As well as emphasising mindfulness, reconnect with your body more fully with exercise. The practice of yoga can build strength and stamina and requires full concentration to control breathing. Thus, you can combine exercise with active mindfulness during walking meditations, or yoga, which has powerful effects on stress and your sense of well-being.
5. Make time for yourself
For many people burnout is a sign they need to stop doing what they are doing now, rest, and try something completely new. Reconnecting with loved ones, with things you love to do and taking the time to enjoy yourself are vital steps on the way to avoiding burning. In that way, new opportunities and experiences arise to enrich your life and your relationship with the world.
6. Smell the roses
One of the best pieces of advice for the burnout sufferer is “don’t be afraid to take the time enjoy yourself”. That might include stopping completely what you are doing now. The relief you will feel from stepping away from a life that is making you ill will have long-term positives.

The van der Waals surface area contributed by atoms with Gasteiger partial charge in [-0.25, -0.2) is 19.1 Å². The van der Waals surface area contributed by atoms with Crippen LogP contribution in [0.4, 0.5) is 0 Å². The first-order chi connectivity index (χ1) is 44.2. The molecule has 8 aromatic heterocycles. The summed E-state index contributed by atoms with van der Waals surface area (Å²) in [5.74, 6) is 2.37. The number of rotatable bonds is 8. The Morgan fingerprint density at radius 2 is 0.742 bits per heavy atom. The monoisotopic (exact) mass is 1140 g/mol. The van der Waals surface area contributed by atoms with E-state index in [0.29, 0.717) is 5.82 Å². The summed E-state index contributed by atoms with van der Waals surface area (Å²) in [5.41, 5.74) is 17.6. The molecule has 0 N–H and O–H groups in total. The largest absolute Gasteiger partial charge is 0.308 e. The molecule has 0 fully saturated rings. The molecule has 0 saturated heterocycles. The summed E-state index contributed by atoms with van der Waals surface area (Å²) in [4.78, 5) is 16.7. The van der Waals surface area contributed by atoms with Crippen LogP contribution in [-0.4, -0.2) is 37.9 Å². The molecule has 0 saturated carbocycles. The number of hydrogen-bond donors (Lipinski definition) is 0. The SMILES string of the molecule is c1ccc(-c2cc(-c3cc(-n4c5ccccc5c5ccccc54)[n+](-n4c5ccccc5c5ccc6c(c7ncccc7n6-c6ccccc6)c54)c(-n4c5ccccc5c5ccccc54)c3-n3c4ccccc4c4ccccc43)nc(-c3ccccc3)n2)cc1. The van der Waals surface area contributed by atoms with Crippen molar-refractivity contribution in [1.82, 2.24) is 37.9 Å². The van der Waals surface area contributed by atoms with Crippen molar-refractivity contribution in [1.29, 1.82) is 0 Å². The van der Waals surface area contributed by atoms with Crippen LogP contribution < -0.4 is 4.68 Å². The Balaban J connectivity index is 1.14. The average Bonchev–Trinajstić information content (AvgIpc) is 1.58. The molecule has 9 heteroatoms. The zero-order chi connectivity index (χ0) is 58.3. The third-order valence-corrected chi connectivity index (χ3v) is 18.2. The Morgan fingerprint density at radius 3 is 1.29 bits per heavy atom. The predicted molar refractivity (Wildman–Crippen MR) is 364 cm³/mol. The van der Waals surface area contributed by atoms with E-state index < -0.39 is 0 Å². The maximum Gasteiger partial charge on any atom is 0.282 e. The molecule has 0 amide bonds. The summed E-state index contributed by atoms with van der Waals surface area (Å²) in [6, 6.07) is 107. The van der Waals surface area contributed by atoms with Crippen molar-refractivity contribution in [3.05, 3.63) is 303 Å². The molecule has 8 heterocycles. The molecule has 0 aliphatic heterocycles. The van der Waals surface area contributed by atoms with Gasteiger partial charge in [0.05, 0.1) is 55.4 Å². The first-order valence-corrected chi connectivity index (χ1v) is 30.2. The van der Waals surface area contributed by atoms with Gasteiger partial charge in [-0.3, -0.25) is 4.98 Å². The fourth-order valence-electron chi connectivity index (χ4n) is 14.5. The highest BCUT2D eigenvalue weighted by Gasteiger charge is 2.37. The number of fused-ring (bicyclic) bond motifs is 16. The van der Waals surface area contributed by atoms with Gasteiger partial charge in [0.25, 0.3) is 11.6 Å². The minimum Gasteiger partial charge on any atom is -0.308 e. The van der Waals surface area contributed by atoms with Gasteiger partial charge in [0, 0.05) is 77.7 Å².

If that’s what’s needed, be ready to make that change.
Questions to ask yourself:
Do I make unrealistically high demands of myself?
What would happen if I walked away from what I’m doing now?
Do I have the support of the people around me at work and outside of work?
How can I reduce the conflict and / or stress I have in my life?
Bernardo Moya shares 10 business lessons he's learnt from motivational books .
1. Put the customer at the centre
One of the most valuable business lessons from a self-help book comes early in Richard Bandler and John La Valle’s book on selling, Persuasion Engineering. It is quite simple to make the customer the centre of the process. It sounds obvious, and yet many startups are so focused on making money they miss this crucial step.
Dr Bandler describes how one company boss told him. “We’re not interested in what the customer wants. We’re interested in giving our salespeople selling skills so they can sell more of what we already have.”